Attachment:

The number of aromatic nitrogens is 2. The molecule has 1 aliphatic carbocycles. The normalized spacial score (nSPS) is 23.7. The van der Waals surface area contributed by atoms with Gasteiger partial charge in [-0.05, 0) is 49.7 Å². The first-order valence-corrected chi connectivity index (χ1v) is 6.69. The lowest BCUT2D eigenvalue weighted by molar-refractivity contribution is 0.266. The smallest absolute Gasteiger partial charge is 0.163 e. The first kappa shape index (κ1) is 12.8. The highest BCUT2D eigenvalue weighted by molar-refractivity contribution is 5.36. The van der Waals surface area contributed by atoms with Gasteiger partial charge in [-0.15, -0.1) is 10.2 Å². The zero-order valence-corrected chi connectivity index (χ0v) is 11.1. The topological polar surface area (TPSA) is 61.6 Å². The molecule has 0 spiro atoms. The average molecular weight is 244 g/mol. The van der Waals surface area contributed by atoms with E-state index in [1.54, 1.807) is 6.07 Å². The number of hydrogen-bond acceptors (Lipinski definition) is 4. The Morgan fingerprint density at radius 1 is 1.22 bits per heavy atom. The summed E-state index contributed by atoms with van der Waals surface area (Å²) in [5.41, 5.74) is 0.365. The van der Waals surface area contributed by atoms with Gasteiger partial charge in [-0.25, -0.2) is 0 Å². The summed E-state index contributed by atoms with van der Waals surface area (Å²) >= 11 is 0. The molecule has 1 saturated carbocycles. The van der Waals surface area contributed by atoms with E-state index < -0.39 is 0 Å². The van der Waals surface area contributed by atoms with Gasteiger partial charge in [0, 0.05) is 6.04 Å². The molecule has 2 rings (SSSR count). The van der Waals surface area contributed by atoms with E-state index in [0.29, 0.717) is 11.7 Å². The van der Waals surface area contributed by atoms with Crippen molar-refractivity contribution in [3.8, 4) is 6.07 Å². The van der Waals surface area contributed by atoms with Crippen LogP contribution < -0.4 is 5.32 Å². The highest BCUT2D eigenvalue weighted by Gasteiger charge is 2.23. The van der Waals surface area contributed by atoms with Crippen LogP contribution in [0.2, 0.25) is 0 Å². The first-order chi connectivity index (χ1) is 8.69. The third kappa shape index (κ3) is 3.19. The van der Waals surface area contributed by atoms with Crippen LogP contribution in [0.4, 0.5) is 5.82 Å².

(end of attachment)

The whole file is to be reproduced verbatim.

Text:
The number of aromatic nitrogens is 2. The molecule has 1 aliphatic carbocycles. The normalized spacial score (nSPS) is 23.7. The van der Waals surface area contributed by atoms with Gasteiger partial charge in [-0.05, 0) is 49.7 Å². The first-order valence-corrected chi connectivity index (χ1v) is 6.69. The lowest BCUT2D eigenvalue weighted by molar-refractivity contribution is 0.266. The smallest absolute Gasteiger partial charge is 0.163 e. The first kappa shape index (κ1) is 12.8. The highest BCUT2D eigenvalue weighted by molar-refractivity contribution is 5.36. The van der Waals surface area contributed by atoms with Gasteiger partial charge in [-0.15, -0.1) is 10.2 Å². The zero-order valence-corrected chi connectivity index (χ0v) is 11.1. The topological polar surface area (TPSA) is 61.6 Å². The molecule has 0 spiro atoms. The average molecular weight is 244 g/mol. The van der Waals surface area contributed by atoms with E-state index in [1.54, 1.807) is 6.07 Å². The number of hydrogen-bond acceptors (Lipinski definition) is 4. The Morgan fingerprint density at radius 1 is 1.22 bits per heavy atom. The summed E-state index contributed by atoms with van der Waals surface area (Å²) in [5.41, 5.74) is 0.365. The van der Waals surface area contributed by atoms with Gasteiger partial charge in [-0.25, -0.2) is 0 Å². The summed E-state index contributed by atoms with van der Waals surface area (Å²) >= 11 is 0. The molecule has 1 saturated carbocycles. The van der Waals surface area contributed by atoms with E-state index < -0.39 is 0 Å². The van der Waals surface area contributed by atoms with Gasteiger partial charge in [0, 0.05) is 6.04 Å². The molecule has 2 rings (SSSR count). The van der Waals surface area contributed by atoms with E-state index in [0.29, 0.717) is 11.7 Å². The van der Waals surface area contributed by atoms with Crippen molar-refractivity contribution in [3.8, 4) is 6.07 Å². The van der Waals surface area contributed by atoms with Crippen LogP contribution < -0.4 is 5.32 Å². The highest BCUT2D eigenvalue weighted by Gasteiger charge is 2.23. The van der Waals surface area contributed by atoms with Crippen LogP contribution in [0.2, 0.25) is 0 Å². The first-order chi connectivity index (χ1) is 8.69. The third kappa shape index (κ3) is 3.19. The van der Waals surface area contributed by atoms with Crippen LogP contribution in [0.4, 0.5) is 5.82 Å².